One study from 2014 found the F-35’s ground noise was within one decibel of the noise from other Air Force fighters, such as the F-15, F-16 and F-22. But those comparisons were the result of varied methods, including technical reports dating back to 2002, as well as noise measurements taken in 2013 at Edwards Air Force Base.

Monty Mericle said he doesn’t trust on-site noise measurements for comparing aircraft types because they rely on too many variables — weather, equipment, aircraft payload, etc. — and are too easy to manipulate. An electrical engineer by trade, Mericle is a prominent opponent of Gowen’s F-35 push. He lives in the Hillcrest Neighborhood just north of the airport’s runways, where the Guard’s planes take off and land.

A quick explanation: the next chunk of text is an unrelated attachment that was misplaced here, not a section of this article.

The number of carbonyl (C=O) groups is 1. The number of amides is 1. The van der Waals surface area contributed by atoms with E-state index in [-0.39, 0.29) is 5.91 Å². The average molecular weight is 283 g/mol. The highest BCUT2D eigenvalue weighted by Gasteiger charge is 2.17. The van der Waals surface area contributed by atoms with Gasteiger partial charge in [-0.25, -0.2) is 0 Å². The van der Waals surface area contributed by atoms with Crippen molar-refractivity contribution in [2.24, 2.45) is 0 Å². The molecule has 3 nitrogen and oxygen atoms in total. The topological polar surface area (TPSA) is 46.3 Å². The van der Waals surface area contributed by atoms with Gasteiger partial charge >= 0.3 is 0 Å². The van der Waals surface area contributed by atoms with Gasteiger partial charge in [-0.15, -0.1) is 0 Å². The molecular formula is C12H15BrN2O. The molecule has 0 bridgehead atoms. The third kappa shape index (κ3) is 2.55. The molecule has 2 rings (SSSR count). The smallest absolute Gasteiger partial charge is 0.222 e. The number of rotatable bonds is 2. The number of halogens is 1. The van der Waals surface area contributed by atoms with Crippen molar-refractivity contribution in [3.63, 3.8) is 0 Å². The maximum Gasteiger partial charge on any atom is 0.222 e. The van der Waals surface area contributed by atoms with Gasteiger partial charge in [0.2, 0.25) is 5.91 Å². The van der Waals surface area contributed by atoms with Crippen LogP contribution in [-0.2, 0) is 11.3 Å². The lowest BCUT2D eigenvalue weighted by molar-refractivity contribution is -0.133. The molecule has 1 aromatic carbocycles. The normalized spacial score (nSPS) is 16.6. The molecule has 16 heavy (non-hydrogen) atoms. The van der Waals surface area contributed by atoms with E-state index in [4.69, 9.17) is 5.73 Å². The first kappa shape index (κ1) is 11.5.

Mericle said computer modeling is a more reliable noise-measurement method as long as it uses “non-slanted inputs (that) produce consistent, accurate results.” He also believes the people who develop computer models should calibrate their findings with real-life measurements. According to the Federal Aviation Administration, though, “noise monitoring is not required and should not be used to calibrate the noise model.”

Mericle said the the 2014 study’s reliance on a variety of different methods further reduces its credibility.

Efforts to contact aircraft noise experts, including private consultants, the military and the FAA, to verify Mericle’s suspicions were unsuccessful.

The FAA requires computer models for maps showing the impact of airport noise. The Air Force also relies on models for environmental impact statements, which are thorough documents that examine the noise impacts of military aircraft.